Tuesday, October 24, 2017
Marking out land is to stake out rights, ownership, stewardship. Unmarked land can just be seized. Felipe Garcia, a volunteer at the Munduruku Demarcation Mission, explains.
After months of struggle, Brazil's Indians stop Congress from passing legislation that would jeopardise their control over their land
Help the Munduruku Indians in their struggle for respect of their Indigenous Rights
This is the first open letter by the Munduruku Indians, about the recent step of marking out the limits of their land in an attempt to force the authorities to give them the legal rights to land they have long occupied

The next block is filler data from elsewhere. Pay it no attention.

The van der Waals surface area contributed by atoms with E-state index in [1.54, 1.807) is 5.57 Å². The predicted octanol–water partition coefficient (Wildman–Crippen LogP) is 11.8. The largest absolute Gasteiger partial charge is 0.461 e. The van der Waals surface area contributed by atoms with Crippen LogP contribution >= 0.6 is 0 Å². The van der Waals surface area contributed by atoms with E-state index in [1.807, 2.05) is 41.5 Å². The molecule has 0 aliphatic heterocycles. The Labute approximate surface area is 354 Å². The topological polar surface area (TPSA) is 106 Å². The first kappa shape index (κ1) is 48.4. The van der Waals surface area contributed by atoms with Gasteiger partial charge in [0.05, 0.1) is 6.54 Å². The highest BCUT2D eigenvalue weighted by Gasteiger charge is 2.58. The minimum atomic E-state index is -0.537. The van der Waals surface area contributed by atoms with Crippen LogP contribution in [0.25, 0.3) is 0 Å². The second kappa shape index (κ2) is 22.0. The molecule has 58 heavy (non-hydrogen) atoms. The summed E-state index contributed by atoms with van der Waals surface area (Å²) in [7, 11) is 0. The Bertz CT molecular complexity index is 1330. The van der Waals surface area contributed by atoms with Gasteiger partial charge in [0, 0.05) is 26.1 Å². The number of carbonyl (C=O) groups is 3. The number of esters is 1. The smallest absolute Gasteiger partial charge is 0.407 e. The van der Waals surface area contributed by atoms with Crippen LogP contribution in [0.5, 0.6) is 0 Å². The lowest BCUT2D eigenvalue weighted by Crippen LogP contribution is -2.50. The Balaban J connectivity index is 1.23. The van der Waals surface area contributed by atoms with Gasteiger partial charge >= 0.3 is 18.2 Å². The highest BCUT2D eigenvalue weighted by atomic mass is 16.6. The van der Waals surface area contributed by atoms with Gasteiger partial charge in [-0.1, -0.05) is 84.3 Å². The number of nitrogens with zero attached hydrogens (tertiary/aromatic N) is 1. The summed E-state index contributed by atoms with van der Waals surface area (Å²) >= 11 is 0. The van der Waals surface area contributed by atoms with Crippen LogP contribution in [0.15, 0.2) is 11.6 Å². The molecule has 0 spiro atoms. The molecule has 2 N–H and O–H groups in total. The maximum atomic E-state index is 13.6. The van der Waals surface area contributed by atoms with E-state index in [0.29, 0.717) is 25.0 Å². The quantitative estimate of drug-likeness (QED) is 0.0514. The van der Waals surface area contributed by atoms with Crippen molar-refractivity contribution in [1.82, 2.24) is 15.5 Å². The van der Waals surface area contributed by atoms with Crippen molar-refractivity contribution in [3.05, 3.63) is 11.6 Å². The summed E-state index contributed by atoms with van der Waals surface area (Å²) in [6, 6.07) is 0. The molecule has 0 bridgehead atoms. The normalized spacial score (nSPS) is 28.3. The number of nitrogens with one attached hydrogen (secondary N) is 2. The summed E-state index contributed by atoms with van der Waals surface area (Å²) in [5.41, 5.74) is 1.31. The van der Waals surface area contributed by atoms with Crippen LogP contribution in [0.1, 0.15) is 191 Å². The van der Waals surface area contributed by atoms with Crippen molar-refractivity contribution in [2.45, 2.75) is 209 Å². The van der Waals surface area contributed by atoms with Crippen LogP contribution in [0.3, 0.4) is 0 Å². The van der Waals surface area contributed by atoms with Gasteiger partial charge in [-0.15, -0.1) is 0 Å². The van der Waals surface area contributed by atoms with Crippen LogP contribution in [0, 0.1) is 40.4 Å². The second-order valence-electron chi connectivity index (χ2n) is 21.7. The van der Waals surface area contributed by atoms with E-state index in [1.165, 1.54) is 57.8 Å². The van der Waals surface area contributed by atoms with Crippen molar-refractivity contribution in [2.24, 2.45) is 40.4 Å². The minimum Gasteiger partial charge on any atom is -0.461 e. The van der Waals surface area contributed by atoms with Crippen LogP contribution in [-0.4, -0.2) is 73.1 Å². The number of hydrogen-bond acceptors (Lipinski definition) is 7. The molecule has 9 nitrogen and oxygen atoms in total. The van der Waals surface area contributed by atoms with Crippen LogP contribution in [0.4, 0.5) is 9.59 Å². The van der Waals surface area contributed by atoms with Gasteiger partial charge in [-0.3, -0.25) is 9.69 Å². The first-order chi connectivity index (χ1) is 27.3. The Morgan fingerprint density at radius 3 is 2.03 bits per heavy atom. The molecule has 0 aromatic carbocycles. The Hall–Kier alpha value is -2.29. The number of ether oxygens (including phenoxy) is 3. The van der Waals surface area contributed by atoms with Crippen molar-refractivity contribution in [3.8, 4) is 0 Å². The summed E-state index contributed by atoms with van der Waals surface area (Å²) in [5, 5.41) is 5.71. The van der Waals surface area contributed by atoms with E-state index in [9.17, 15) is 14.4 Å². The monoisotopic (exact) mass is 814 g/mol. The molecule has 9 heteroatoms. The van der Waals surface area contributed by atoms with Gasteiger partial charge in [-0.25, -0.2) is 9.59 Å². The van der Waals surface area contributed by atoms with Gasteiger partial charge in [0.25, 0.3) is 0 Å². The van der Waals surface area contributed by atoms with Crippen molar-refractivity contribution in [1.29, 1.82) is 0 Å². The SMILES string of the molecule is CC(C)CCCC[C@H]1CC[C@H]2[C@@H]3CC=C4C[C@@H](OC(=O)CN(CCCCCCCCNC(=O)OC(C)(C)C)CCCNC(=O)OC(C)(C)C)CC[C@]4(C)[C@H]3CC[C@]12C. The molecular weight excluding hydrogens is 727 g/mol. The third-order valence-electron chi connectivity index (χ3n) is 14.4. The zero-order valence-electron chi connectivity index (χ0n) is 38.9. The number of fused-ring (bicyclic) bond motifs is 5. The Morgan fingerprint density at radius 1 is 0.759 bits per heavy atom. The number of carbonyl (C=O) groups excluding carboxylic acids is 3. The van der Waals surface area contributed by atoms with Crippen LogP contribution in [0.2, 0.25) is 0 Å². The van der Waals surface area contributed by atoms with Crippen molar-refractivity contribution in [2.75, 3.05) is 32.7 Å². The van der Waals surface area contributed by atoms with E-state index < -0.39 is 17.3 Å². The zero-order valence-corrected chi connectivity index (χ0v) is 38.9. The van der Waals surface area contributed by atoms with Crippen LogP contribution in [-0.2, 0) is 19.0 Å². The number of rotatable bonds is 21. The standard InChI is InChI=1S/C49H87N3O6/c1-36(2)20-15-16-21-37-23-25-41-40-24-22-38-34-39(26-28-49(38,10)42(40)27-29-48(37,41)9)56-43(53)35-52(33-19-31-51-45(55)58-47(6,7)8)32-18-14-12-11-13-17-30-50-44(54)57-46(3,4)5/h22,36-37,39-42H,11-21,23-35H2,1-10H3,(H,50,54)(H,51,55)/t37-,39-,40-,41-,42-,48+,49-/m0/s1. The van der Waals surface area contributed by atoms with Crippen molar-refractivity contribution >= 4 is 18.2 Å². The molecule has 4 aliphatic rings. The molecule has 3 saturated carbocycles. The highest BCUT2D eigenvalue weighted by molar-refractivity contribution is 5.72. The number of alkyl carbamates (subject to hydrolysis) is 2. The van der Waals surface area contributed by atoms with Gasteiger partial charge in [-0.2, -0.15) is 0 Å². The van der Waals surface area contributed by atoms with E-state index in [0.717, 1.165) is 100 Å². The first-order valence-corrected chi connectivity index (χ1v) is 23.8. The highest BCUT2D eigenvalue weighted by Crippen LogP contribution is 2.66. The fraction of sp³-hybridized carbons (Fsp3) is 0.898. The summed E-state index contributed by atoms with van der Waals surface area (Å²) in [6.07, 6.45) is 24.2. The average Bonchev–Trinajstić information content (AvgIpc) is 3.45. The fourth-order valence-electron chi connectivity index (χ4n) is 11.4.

A new documentary film about a Munduruku village on the Tapajós river region in Brazilian Amazonas, directed by LAB editor Nayana Fernandez.
Mare Favela children speak in a crowd-funded documentary film about life in a Brazilian urban slum.
A textbook from the Escuelita, the Zapatista 'little school', to help you learn about autonomous government.
While public transport activists condemn the violence used against the São Paulo military police colonel in a demonstration, they are also critical of the authorities’ failure to repudiate the violence used by the police against many demonstrators.
The Brazilian government is about to approve the construction of the country’s largest ever gold mine at Volta Grande on the Xingu River, only a short distance from the site of the internationally criticised Belo Monte dam.
Will the protests be co-opted, or do they point the way to another, better society?

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